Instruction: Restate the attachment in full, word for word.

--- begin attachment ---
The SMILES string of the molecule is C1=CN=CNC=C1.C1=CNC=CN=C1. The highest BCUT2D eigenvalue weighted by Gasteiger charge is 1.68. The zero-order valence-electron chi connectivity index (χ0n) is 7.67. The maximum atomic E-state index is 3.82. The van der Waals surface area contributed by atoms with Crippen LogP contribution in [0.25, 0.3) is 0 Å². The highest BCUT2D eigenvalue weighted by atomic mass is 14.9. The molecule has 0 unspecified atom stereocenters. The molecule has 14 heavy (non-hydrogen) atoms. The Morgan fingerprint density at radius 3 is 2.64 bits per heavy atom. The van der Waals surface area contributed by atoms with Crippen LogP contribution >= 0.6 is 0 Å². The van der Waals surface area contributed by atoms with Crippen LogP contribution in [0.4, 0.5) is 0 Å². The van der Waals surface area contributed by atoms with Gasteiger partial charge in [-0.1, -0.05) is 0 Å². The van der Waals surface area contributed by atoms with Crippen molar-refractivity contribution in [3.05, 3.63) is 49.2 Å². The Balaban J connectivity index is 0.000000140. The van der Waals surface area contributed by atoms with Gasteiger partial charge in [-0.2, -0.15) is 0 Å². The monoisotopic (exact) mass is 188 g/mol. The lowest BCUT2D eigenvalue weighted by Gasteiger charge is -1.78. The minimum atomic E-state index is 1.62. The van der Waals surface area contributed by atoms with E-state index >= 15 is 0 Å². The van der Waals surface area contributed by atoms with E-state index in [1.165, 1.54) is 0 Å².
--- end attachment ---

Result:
The SMILES string of the molecule is C1=CN=CNC=C1.C1=CNC=CN=C1. The highest BCUT2D eigenvalue weighted by Gasteiger charge is 1.68. The zero-order valence-electron chi connectivity index (χ0n) is 7.67. The maximum atomic E-state index is 3.82. The van der Waals surface area contributed by atoms with Crippen LogP contribution in [0.25, 0.3) is 0 Å². The highest BCUT2D eigenvalue weighted by atomic mass is 14.9. The molecule has 0 unspecified atom stereocenters. The molecule has 14 heavy (non-hydrogen) atoms. The Morgan fingerprint density at radius 3 is 2.64 bits per heavy atom. The van der Waals surface area contributed by atoms with Crippen LogP contribution >= 0.6 is 0 Å². The van der Waals surface area contributed by atoms with Crippen LogP contribution in [0.4, 0.5) is 0 Å². The van der Waals surface area contributed by atoms with Gasteiger partial charge in [-0.1, -0.05) is 0 Å². The van der Waals surface area contributed by atoms with Crippen molar-refractivity contribution in [3.05, 3.63) is 49.2 Å². The Balaban J connectivity index is 0.000000140. The van der Waals surface area contributed by atoms with Gasteiger partial charge in [-0.2, -0.15) is 0 Å². The monoisotopic (exact) mass is 188 g/mol. The lowest BCUT2D eigenvalue weighted by Gasteiger charge is -1.78. The minimum atomic E-state index is 1.62. The van der Waals surface area contributed by atoms with E-state index >= 15 is 0 Å². The van der Waals surface area contributed by atoms with E-state index in [1.165, 1.54) is 0 Å².